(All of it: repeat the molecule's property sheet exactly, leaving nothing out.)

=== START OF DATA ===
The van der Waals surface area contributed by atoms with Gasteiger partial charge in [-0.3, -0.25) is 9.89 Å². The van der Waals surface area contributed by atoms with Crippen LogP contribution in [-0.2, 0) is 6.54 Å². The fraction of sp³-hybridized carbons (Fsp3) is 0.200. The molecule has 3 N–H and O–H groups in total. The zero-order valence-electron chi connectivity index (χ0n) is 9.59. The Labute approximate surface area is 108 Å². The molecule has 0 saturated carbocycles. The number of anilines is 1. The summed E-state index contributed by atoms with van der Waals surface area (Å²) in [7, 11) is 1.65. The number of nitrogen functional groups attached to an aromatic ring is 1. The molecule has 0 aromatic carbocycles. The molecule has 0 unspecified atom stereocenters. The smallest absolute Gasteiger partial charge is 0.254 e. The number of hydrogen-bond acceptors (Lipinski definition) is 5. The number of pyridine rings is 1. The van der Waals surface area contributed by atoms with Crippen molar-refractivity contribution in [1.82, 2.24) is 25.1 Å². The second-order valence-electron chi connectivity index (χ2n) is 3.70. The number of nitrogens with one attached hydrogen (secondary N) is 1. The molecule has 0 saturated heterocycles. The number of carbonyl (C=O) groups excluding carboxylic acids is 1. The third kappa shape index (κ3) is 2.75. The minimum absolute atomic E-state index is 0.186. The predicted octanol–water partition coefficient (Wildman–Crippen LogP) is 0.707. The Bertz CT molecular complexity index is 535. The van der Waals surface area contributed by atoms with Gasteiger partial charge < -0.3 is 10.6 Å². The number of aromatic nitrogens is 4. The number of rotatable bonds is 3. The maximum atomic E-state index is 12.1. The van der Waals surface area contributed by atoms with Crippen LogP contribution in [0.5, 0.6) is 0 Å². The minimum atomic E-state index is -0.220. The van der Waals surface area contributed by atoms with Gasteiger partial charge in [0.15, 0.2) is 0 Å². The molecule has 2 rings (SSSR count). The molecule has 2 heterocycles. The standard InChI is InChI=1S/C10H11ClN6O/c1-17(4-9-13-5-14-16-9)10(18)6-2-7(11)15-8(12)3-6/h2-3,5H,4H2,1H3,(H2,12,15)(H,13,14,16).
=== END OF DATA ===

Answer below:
The van der Waals surface area contributed by atoms with Gasteiger partial charge in [-0.3, -0.25) is 9.89 Å². The van der Waals surface area contributed by atoms with Crippen LogP contribution in [-0.2, 0) is 6.54 Å². The fraction of sp³-hybridized carbons (Fsp3) is 0.200. The molecule has 3 N–H and O–H groups in total. The zero-order valence-electron chi connectivity index (χ0n) is 9.59. The Labute approximate surface area is 108 Å². The molecule has 0 saturated carbocycles. The number of anilines is 1. The summed E-state index contributed by atoms with van der Waals surface area (Å²) in [7, 11) is 1.65. The number of nitrogen functional groups attached to an aromatic ring is 1. The molecule has 0 aromatic carbocycles. The molecule has 0 unspecified atom stereocenters. The smallest absolute Gasteiger partial charge is 0.254 e. The number of hydrogen-bond acceptors (Lipinski definition) is 5. The number of pyridine rings is 1. The van der Waals surface area contributed by atoms with Crippen molar-refractivity contribution in [1.82, 2.24) is 25.1 Å². The second-order valence-electron chi connectivity index (χ2n) is 3.70. The number of nitrogens with one attached hydrogen (secondary N) is 1. The molecule has 0 saturated heterocycles. The number of carbonyl (C=O) groups excluding carboxylic acids is 1. The third kappa shape index (κ3) is 2.75. The minimum absolute atomic E-state index is 0.186. The predicted octanol–water partition coefficient (Wildman–Crippen LogP) is 0.707. The Bertz CT molecular complexity index is 535. The van der Waals surface area contributed by atoms with Gasteiger partial charge < -0.3 is 10.6 Å². The number of aromatic nitrogens is 4. The number of rotatable bonds is 3. The maximum atomic E-state index is 12.1. The van der Waals surface area contributed by atoms with Crippen LogP contribution in [0.5, 0.6) is 0 Å². The minimum atomic E-state index is -0.220. The van der Waals surface area contributed by atoms with Gasteiger partial charge in [0.15, 0.2) is 0 Å². The molecule has 2 rings (SSSR count). The molecule has 2 heterocycles. The standard InChI is InChI=1S/C10H11ClN6O/c1-17(4-9-13-5-14-16-9)10(18)6-2-7(11)15-8(12)3-6/h2-3,5H,4H2,1H3,(H2,12,15)(H,13,14,16).